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Romance and drama – the Queen’s Court and the Queen’s ladies
Thursday 28 January @ 6.00pm - 7.30pm
About Romance and drama – the Queen’s Court and the Queen’s ladies
During the English Civil War, the court of Charles the first moved to Oxford, along with his army. His Queen Henrietta Maria joined him there, bringing with her all her court ladies, some of whom were young girls who had been sent to court to find suitable husbands.
Two of them – Margaret Lucas and Ann Harrison – became enmeshed in thrilling romances in the heart of the unreal pasteboard court in exile. Surrounded by siege lines, living in an army garrison town, they retained their courage and nerve, on the Queen’s stage and off it. Learn about their runaway romances.
The talk will be live-streamed on CrowdCast. After you have registered you will receive an invitation to the event 48 hours before the talk begins.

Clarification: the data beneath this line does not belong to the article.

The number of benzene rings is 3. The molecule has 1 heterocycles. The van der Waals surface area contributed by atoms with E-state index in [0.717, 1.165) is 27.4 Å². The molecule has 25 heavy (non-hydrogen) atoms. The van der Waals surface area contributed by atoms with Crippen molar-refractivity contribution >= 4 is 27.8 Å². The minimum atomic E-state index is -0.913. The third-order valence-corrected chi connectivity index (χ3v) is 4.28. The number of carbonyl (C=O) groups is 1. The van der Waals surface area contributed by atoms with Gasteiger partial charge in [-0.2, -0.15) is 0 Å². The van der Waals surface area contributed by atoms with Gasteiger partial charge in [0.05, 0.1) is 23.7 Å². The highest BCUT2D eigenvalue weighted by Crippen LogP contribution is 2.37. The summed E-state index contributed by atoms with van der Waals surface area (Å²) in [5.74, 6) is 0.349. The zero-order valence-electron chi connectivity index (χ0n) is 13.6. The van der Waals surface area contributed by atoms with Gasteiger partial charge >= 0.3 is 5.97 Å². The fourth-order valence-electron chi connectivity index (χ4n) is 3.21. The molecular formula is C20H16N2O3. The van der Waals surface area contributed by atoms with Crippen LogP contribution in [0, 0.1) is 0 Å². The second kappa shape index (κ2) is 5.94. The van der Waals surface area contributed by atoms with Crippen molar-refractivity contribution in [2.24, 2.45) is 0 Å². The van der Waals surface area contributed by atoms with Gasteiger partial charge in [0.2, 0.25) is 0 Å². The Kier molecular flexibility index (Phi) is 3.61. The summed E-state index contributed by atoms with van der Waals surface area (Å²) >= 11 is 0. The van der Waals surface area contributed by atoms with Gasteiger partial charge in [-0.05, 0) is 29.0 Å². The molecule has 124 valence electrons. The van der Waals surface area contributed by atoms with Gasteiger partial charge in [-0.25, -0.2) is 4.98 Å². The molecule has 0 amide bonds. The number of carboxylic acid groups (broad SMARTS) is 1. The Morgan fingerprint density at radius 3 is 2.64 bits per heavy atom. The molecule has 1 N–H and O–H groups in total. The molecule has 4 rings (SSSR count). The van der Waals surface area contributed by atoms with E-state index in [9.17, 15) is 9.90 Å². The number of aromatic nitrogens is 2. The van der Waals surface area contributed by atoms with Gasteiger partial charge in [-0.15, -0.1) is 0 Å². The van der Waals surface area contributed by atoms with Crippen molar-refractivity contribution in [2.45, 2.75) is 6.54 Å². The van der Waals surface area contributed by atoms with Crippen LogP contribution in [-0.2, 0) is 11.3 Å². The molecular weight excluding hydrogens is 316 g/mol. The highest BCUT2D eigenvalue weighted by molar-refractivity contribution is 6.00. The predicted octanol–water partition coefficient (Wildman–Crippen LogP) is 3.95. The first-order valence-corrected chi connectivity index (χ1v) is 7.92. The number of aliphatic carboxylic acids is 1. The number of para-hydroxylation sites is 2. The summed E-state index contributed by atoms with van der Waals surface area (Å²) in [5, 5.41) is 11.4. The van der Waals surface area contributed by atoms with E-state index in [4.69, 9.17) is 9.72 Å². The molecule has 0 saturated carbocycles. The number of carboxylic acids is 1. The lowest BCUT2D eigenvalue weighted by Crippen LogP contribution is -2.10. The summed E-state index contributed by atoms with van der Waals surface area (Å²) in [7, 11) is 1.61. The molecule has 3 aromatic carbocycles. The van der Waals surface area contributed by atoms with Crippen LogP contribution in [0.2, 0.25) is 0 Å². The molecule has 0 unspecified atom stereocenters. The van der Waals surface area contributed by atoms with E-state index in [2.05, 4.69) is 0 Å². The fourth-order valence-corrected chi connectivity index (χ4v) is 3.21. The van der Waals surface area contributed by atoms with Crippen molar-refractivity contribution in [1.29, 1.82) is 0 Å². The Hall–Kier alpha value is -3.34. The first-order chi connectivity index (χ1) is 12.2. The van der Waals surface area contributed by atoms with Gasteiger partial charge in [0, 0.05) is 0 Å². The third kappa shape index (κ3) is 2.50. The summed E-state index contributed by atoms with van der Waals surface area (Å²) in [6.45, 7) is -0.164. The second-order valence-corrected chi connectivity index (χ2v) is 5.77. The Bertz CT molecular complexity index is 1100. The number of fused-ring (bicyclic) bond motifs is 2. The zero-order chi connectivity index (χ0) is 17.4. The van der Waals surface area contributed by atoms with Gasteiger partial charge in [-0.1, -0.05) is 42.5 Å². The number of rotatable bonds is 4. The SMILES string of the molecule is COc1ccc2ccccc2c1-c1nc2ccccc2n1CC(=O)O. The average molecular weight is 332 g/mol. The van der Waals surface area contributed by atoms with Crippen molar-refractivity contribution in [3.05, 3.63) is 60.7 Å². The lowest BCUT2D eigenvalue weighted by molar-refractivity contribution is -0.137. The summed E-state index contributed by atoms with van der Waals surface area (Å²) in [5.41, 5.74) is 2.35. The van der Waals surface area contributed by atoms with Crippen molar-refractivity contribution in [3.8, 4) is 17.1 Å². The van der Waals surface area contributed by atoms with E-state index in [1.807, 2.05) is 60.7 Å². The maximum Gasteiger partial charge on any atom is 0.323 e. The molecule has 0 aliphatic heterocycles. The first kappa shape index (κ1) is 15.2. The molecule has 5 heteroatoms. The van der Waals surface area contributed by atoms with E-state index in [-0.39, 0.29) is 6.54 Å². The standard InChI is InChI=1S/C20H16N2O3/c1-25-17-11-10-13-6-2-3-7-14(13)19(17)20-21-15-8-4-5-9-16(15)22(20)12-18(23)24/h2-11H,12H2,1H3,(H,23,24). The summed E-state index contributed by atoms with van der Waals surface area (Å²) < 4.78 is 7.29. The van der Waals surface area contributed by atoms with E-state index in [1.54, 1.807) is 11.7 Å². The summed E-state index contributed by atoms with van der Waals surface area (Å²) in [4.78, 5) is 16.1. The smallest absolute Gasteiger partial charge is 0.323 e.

All profits from this talk will go towards the important work the Museum of Oxford carries out with local older residents as part of the 'Library of you' campaign.
Diane Purkiss is Fellow and Tutor of English at Keble College, Oxford. She specialises in Renaissance and women's literature, witchcraft and the English Civil War.
"Diane's talks are always animated and exciting with a wealth of information. She always brings the subject to life!" David, Museum Development Officer at the Museum of OxfordLibrary of you
Library of you
This talk is the first in a series promoting the 'Library of you' fundraising campaign in the run up to the new Museum of Oxford opening.
Every year the Museum of Oxford works with older people in the city at events, at care homes and in hospitals to discuss and share their stories of the city.
The process of reminiscence has been proven to help connect people, reduce symptoms of depression, promote physical health, reduce stress and enhance self-esteem.
Their stories are in danger of being lost forever making this work key to the preservation of Oxford’s history. Give today to help continue this work with Oxford’s older people.
Every person has their own story. By donating to the 'Library of you', you can create your own story title to go on one of the book spines and ensure that we can continue to work with Oxford residents and share their stories.
More information about the 'Library of you' coming soon.